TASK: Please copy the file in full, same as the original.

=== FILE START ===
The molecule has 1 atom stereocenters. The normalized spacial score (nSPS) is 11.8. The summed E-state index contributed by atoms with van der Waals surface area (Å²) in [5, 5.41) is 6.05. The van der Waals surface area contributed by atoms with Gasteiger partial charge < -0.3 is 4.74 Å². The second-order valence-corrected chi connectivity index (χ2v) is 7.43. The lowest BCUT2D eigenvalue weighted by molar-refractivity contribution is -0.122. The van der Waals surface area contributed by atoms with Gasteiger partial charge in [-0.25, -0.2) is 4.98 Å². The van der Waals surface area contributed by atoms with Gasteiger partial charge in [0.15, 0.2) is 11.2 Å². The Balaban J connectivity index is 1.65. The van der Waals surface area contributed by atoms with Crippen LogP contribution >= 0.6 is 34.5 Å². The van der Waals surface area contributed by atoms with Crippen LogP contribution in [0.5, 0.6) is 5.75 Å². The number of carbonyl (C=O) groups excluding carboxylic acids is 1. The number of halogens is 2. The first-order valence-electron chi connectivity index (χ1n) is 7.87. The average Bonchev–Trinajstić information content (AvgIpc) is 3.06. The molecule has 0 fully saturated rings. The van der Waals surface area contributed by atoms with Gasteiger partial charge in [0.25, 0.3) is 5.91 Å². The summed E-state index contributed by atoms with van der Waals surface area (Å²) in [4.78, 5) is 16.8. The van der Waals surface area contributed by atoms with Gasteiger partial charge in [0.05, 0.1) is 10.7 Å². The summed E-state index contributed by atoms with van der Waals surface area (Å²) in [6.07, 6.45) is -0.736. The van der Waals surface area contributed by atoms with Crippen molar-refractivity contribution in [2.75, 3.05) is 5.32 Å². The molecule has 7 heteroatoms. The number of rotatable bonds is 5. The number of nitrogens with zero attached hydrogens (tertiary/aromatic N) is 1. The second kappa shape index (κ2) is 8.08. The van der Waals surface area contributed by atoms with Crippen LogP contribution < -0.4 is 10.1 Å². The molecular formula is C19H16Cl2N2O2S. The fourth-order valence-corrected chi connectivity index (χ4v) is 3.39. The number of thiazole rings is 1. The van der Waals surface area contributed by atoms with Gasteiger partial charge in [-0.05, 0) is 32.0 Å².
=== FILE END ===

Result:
The molecule has 1 atom stereocenters. The normalized spacial score (nSPS) is 11.8. The summed E-state index contributed by atoms with van der Waals surface area (Å²) in [5, 5.41) is 6.05. The van der Waals surface area contributed by atoms with Gasteiger partial charge < -0.3 is 4.74 Å². The second-order valence-corrected chi connectivity index (χ2v) is 7.43. The lowest BCUT2D eigenvalue weighted by molar-refractivity contribution is -0.122. The van der Waals surface area contributed by atoms with Gasteiger partial charge in [-0.25, -0.2) is 4.98 Å². The van der Waals surface area contributed by atoms with Gasteiger partial charge in [0.15, 0.2) is 11.2 Å². The Balaban J connectivity index is 1.65. The van der Waals surface area contributed by atoms with Crippen LogP contribution >= 0.6 is 34.5 Å². The van der Waals surface area contributed by atoms with Crippen LogP contribution in [0.5, 0.6) is 5.75 Å². The number of carbonyl (C=O) groups excluding carboxylic acids is 1. The number of halogens is 2. The first-order valence-electron chi connectivity index (χ1n) is 7.87. The average Bonchev–Trinajstić information content (AvgIpc) is 3.06. The molecule has 0 fully saturated rings. The van der Waals surface area contributed by atoms with Gasteiger partial charge in [0.25, 0.3) is 5.91 Å². The summed E-state index contributed by atoms with van der Waals surface area (Å²) in [4.78, 5) is 16.8. The van der Waals surface area contributed by atoms with Gasteiger partial charge in [0.05, 0.1) is 10.7 Å². The summed E-state index contributed by atoms with van der Waals surface area (Å²) in [6.07, 6.45) is -0.736. The van der Waals surface area contributed by atoms with Crippen molar-refractivity contribution in [2.75, 3.05) is 5.32 Å². The molecule has 7 heteroatoms. The number of rotatable bonds is 5. The number of nitrogens with zero attached hydrogens (tertiary/aromatic N) is 1. The second kappa shape index (κ2) is 8.08. The van der Waals surface area contributed by atoms with Crippen LogP contribution < -0.4 is 10.1 Å². The molecular formula is C19H16Cl2N2O2S. The fourth-order valence-corrected chi connectivity index (χ4v) is 3.39. The number of thiazole rings is 1. The van der Waals surface area contributed by atoms with Gasteiger partial charge in [-0.05, 0) is 32.0 Å².